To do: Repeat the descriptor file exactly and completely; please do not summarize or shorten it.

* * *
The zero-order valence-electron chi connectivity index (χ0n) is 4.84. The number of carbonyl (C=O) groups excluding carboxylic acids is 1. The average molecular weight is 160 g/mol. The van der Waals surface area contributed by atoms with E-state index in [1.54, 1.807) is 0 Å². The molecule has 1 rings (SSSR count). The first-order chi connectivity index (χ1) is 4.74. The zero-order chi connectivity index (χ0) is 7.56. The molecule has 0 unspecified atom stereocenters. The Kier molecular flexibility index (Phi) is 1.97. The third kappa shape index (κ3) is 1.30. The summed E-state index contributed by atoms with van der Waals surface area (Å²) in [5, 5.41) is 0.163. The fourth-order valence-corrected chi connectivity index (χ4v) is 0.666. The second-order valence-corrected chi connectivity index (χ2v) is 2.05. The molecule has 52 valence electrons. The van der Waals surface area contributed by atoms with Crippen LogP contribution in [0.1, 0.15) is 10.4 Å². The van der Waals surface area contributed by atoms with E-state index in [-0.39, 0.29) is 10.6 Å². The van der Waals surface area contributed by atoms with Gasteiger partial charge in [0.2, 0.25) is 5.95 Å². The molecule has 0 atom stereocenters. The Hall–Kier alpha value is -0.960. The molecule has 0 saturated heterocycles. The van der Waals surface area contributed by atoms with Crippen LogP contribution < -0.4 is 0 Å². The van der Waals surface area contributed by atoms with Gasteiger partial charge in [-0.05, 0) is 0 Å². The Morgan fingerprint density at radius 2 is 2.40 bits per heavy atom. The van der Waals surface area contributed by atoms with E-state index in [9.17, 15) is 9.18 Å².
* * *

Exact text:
The zero-order valence-electron chi connectivity index (χ0n) is 4.84. The number of carbonyl (C=O) groups excluding carboxylic acids is 1. The average molecular weight is 160 g/mol. The van der Waals surface area contributed by atoms with E-state index in [1.54, 1.807) is 0 Å². The molecule has 1 rings (SSSR count). The first-order chi connectivity index (χ1) is 4.74. The zero-order chi connectivity index (χ0) is 7.56. The molecule has 0 unspecified atom stereocenters. The Kier molecular flexibility index (Phi) is 1.97. The third kappa shape index (κ3) is 1.30. The summed E-state index contributed by atoms with van der Waals surface area (Å²) in [5, 5.41) is 0.163. The fourth-order valence-corrected chi connectivity index (χ4v) is 0.666. The second-order valence-corrected chi connectivity index (χ2v) is 2.05. The molecule has 52 valence electrons. The van der Waals surface area contributed by atoms with Crippen LogP contribution in [0.1, 0.15) is 10.4 Å². The van der Waals surface area contributed by atoms with E-state index in [-0.39, 0.29) is 10.6 Å². The van der Waals surface area contributed by atoms with Gasteiger partial charge in [0.2, 0.25) is 5.95 Å². The molecule has 0 atom stereocenters. The Hall–Kier alpha value is -0.960. The molecule has 0 saturated heterocycles. The van der Waals surface area contributed by atoms with Crippen LogP contribution < -0.4 is 0 Å². The van der Waals surface area contributed by atoms with Gasteiger partial charge in [-0.05, 0) is 0 Å². The Morgan fingerprint density at radius 2 is 2.40 bits per heavy atom. The van der Waals surface area contributed by atoms with E-state index in [9.17, 15) is 9.18 Å².